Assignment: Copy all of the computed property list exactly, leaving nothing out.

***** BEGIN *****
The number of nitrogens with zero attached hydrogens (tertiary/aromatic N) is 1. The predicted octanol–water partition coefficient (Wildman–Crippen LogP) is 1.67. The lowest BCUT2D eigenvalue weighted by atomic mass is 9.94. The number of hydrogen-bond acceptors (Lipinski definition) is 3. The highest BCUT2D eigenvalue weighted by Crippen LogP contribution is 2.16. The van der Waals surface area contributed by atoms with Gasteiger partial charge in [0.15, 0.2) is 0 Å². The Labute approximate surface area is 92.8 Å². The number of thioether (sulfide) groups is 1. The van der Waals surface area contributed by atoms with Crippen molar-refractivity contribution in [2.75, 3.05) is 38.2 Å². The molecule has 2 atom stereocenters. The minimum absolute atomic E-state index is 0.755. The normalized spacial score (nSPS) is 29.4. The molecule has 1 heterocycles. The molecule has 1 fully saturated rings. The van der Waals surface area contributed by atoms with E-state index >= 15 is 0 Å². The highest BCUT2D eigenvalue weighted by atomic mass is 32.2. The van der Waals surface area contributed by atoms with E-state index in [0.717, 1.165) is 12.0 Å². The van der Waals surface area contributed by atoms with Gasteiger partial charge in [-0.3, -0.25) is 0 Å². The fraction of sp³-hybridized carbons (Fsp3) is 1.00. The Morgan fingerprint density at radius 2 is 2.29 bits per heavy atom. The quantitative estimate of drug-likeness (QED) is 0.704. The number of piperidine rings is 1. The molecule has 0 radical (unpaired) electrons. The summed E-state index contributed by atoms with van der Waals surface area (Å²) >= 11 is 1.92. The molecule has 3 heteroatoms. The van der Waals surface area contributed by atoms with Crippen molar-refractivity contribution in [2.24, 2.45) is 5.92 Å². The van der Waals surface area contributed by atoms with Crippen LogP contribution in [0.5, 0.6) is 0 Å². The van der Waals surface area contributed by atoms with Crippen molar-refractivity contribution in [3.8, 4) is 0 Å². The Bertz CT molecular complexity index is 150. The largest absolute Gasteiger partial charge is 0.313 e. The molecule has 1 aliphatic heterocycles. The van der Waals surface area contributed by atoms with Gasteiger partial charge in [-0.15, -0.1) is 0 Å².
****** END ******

The number of nitrogens with zero attached hydrogens (tertiary/aromatic N) is 1. The predicted octanol–water partition coefficient (Wildman–Crippen LogP) is 1.67. The lowest BCUT2D eigenvalue weighted by atomic mass is 9.94. The number of hydrogen-bond acceptors (Lipinski definition) is 3. The highest BCUT2D eigenvalue weighted by Crippen LogP contribution is 2.16. The van der Waals surface area contributed by atoms with Gasteiger partial charge in [0.15, 0.2) is 0 Å². The Labute approximate surface area is 92.8 Å². The number of thioether (sulfide) groups is 1. The van der Waals surface area contributed by atoms with Crippen molar-refractivity contribution in [2.75, 3.05) is 38.2 Å². The molecule has 2 atom stereocenters. The minimum absolute atomic E-state index is 0.755. The normalized spacial score (nSPS) is 29.4. The molecule has 1 heterocycles. The molecule has 1 fully saturated rings. The van der Waals surface area contributed by atoms with E-state index >= 15 is 0 Å². The highest BCUT2D eigenvalue weighted by atomic mass is 32.2. The van der Waals surface area contributed by atoms with E-state index in [0.717, 1.165) is 12.0 Å². The van der Waals surface area contributed by atoms with Gasteiger partial charge in [-0.3, -0.25) is 0 Å². The fraction of sp³-hybridized carbons (Fsp3) is 1.00. The Morgan fingerprint density at radius 2 is 2.29 bits per heavy atom. The quantitative estimate of drug-likeness (QED) is 0.704. The number of piperidine rings is 1. The molecule has 0 radical (unpaired) electrons. The summed E-state index contributed by atoms with van der Waals surface area (Å²) >= 11 is 1.92. The molecule has 3 heteroatoms. The van der Waals surface area contributed by atoms with Crippen molar-refractivity contribution in [2.24, 2.45) is 5.92 Å². The van der Waals surface area contributed by atoms with Crippen LogP contribution in [0.5, 0.6) is 0 Å². The van der Waals surface area contributed by atoms with Crippen molar-refractivity contribution in [3.8, 4) is 0 Å². The Bertz CT molecular complexity index is 150. The largest absolute Gasteiger partial charge is 0.313 e. The molecule has 1 aliphatic heterocycles. The van der Waals surface area contributed by atoms with Gasteiger partial charge in [-0.15, -0.1) is 0 Å².